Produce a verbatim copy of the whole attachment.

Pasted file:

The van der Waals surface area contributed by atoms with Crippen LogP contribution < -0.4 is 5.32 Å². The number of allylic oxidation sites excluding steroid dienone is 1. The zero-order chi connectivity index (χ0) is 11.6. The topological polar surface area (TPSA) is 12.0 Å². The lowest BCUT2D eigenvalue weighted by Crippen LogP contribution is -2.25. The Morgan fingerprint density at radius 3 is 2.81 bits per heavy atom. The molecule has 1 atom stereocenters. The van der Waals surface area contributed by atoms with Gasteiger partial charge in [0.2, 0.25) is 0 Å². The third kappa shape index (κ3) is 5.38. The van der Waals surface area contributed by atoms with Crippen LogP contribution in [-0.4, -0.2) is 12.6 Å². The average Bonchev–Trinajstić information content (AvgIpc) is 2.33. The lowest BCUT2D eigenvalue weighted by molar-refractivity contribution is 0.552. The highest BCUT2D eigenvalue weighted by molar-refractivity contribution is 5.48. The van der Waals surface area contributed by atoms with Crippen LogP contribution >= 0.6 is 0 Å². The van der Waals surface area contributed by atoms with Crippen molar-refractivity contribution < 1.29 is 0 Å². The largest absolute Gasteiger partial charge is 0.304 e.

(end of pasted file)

The van der Waals surface area contributed by atoms with Crippen LogP contribution < -0.4 is 5.32 Å². The number of allylic oxidation sites excluding steroid dienone is 1. The zero-order chi connectivity index (χ0) is 11.6. The topological polar surface area (TPSA) is 12.0 Å². The lowest BCUT2D eigenvalue weighted by Crippen LogP contribution is -2.25. The Morgan fingerprint density at radius 3 is 2.81 bits per heavy atom. The molecule has 1 atom stereocenters. The van der Waals surface area contributed by atoms with Gasteiger partial charge in [0.2, 0.25) is 0 Å². The third kappa shape index (κ3) is 5.38. The van der Waals surface area contributed by atoms with Crippen LogP contribution in [-0.4, -0.2) is 12.6 Å². The average Bonchev–Trinajstić information content (AvgIpc) is 2.33. The lowest BCUT2D eigenvalue weighted by molar-refractivity contribution is 0.552. The highest BCUT2D eigenvalue weighted by molar-refractivity contribution is 5.48. The van der Waals surface area contributed by atoms with Crippen LogP contribution >= 0.6 is 0 Å². The van der Waals surface area contributed by atoms with Crippen molar-refractivity contribution < 1.29 is 0 Å². The largest absolute Gasteiger partial charge is 0.304 e.